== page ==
Pop-up concessions focusing on treat purchases are becoming an increasingly familiar part of the in-store environment.
Topshop /Topman provides a great example, through its collaboration with Appear Here, the online pop-up space booking site. From September 2015, Topshop’s flagship Oxford Circus store hosted a variety of pop-up concessions, from larger companies (Spotify – it’s first physical store) to smaller businesses (premium luggage label Redland London, shaving product brand Stubble & Strife and chocolate brand Doisy & Dam, for example). And there have been others:
- January 2016 saw the opening of a Cadbury’s Creme Egg pop-up café in London’s Soho.
- In February 2016, clothing retailer GAP hosted a Lion Coffee + Records pop-up record and coffee shop at its flagship London store, open until April.
- February 2016 will also see Enterprise Inns and British Street Food launch an app designed to link up street food traders with Enterprise licensees for pub kitchen ‘takeovers’.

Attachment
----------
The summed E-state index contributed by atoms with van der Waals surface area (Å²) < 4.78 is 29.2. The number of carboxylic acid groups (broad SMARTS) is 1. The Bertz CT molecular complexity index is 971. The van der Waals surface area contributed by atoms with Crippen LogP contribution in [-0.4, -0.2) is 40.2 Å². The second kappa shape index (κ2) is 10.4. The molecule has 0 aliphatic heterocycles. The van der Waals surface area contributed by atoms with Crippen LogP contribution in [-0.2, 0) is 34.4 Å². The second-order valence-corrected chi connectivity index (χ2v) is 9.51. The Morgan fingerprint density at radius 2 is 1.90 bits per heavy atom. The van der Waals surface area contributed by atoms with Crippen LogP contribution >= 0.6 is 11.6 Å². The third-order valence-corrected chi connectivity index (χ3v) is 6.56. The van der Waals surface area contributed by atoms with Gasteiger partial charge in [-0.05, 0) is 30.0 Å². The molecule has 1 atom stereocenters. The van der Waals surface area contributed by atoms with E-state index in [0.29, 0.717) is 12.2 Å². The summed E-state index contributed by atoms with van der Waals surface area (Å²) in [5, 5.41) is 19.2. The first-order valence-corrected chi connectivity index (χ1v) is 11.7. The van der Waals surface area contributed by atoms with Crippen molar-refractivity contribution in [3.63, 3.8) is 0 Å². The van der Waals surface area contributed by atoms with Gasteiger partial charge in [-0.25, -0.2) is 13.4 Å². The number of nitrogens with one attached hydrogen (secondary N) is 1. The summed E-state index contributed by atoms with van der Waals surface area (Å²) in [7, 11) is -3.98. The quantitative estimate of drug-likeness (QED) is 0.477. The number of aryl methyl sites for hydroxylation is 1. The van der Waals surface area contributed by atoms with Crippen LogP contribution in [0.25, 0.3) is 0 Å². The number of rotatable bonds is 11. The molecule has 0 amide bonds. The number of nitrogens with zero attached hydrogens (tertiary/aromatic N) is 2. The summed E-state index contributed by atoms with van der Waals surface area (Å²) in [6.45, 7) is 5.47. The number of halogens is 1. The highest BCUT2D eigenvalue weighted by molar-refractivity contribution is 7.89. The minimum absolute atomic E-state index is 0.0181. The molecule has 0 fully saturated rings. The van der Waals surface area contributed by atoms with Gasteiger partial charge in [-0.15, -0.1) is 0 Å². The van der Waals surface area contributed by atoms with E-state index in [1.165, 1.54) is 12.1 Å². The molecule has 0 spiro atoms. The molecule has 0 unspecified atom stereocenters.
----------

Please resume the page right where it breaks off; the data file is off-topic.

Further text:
Pop-ups such as these offer theatre and interest to shoppers; a way for retailers’ bricks-and-mortar stores to compete more effectively with the high-octane theatre of the online shopping world. And partnering with start-ups in particular, can help to soften the edges of multinational corporations that act as pop-up hosts.
Perhaps most interesting of all, as Whole Foods Market prepares to open its first ‘365 by Whole Foods Market‘ stores in the US, it is seeking ‘Friends of 365’ – businesses to whom it will give in-store space, “to help enhance the 365 experience”. It is looking for a broad range of businesses, which it describes as ranging, “from food and drinks to fashion, body care products, services and more. (Record shop? Tattoo parlor? Maybe!)”
As UK grocery retailers grapple with excess floor space, particularly in large out-of-town stores, the pop-up concession seems an underutilised, low-risk way in which to maximise the value of that space.